We live in an era where skin-care is as important as health and self-care. People irrespective of gender are investing a lot of amount of time and energy into taking care and preserving their complexion. We set beauty rituals and follow up with all the latest and greatest ticks and tips promising fresh and flawless skin. Despite all the effort we put in, acne strikes again! To halt the problem it is cardinal to find the root cause for the break out. It can be anything from imbalance in hormone levels to environmental factors.
Travelling business class or economy or private jet, there’s no escaping the dry air on a plane. When your skin is parched, the dehydrated cells build up and retain oil, which can leave you with an unwanted relic, i.e. acne. To prevent such post flight breakouts, always apply a hydrating serum before you board and use a mild exfoliator after you land. The serum will push in the moisture way deep into the skin and the exfoliator will remove the surface cells that accumulated during your flight.
So, here are 9 habits that you can actually control which can in turn help to cut down the daunting break out. There best part of it all? Most of them are habits you probably don’t even know you’re doing!
We use our phones 24/7. We touch our phones over a gazillion times a day and bacteria and dirt from your fingers can build up on your screen causing breakouts around your chin, cheeks and mouth. You can eliminate this sneaky trigger to an extend, by keeping your screen clear and clean. Give it a daily rubdown with an antibacterial wipe or switch to making calls using headphones to avoid contact with your skin and phone all together.
Your hair products like pomades and gels most often contain chock-full of ingredients that can drip onto your skin and clog pores. If you have noticed breakouts near your hairline, neck and back, there’s a chance that these profits might be the culprit. To avoid this, thoroughly rinse off the conditioner off your body and cover your face before putting on styling or conditioning sprays. Also restrain from applying oils and serums to bangs or layers of hair that frame your face.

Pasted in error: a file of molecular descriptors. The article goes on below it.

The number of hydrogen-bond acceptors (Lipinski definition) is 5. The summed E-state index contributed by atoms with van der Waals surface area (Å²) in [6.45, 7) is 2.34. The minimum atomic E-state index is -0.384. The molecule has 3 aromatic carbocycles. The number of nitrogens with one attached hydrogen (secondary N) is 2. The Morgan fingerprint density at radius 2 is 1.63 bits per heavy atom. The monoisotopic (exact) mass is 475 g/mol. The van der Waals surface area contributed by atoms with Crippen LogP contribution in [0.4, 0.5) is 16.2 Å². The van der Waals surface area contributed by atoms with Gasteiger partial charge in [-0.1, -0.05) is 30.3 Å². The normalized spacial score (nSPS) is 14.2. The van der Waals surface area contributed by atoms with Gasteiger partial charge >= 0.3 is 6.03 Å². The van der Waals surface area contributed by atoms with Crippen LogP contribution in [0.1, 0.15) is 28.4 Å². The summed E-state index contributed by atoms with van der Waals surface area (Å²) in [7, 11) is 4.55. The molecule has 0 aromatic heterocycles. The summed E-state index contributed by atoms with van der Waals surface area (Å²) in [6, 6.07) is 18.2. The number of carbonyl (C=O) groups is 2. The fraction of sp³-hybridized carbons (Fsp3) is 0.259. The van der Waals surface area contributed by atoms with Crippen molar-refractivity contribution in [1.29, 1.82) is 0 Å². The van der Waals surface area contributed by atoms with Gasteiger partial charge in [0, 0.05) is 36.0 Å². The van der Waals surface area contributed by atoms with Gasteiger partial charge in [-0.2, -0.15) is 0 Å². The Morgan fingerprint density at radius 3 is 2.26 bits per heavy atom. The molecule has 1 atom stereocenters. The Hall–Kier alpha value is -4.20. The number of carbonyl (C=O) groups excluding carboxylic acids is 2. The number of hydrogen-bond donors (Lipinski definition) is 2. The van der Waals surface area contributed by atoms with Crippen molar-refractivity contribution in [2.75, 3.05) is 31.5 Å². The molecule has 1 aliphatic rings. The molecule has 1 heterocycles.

Makeup brushes are prime magnets for bacteria, dirt and oil. Unless you clean your beauty brushes religiously, it’s likely they are contributing to your breakouts. So what you can do is, every time you are done using the brush, wipe it down on an antibacterial wipe. Also, make sure than deep cleanse the brushes weekly.
Well, we are all eternally lazy to do our laundry. But did you know that dirty pillowcases hang on to surface germs, oils, sweat and residue from hair products, which can all lead to acne? Hope this is motivating enough to change your pillowcases every week.
Sweat and friction from your gym clothes can cause a blockage to your sweat glands. What follows next? Acne on your chest and back. To prevent this, shift to wearing more breathable, quick-drying fabrics with a looser fit. Additionally, sprinkling on a bit of body powder before you put on your exercise gear to help reduce friction and taking a shower right after you work out.
Different people have issues with one or the other they things that they consume on a daily basis. For instance dairy can aggravate acne because it can stimulate oil glands and increase clogged pores. Cow’s milk contains hormones that can interact with your skin as well as influence your body’s own hormones. So, consult a dietician and figure out an apt diet for you.
This is a difficult habit to let go off. Most of us do it without noticing, but touching your face is a common cause of breakouts around your chin and jawline because you are bringing bacteria to your skin, as well as applying pressure to it. And to goes for for squeezing pimples and picking at scabs too as it will the acne worse. So keep your hands-off your face!
We’re all part of the unending rat race of life. Working hard and staying busy all the time definitely affects your skin. When you’re under stress, you produce more stress hormone, which kicks oil production into high gear. Try to create an effective strategy for coping with stress by including catching up on your sleep, exercising and practicing self-care.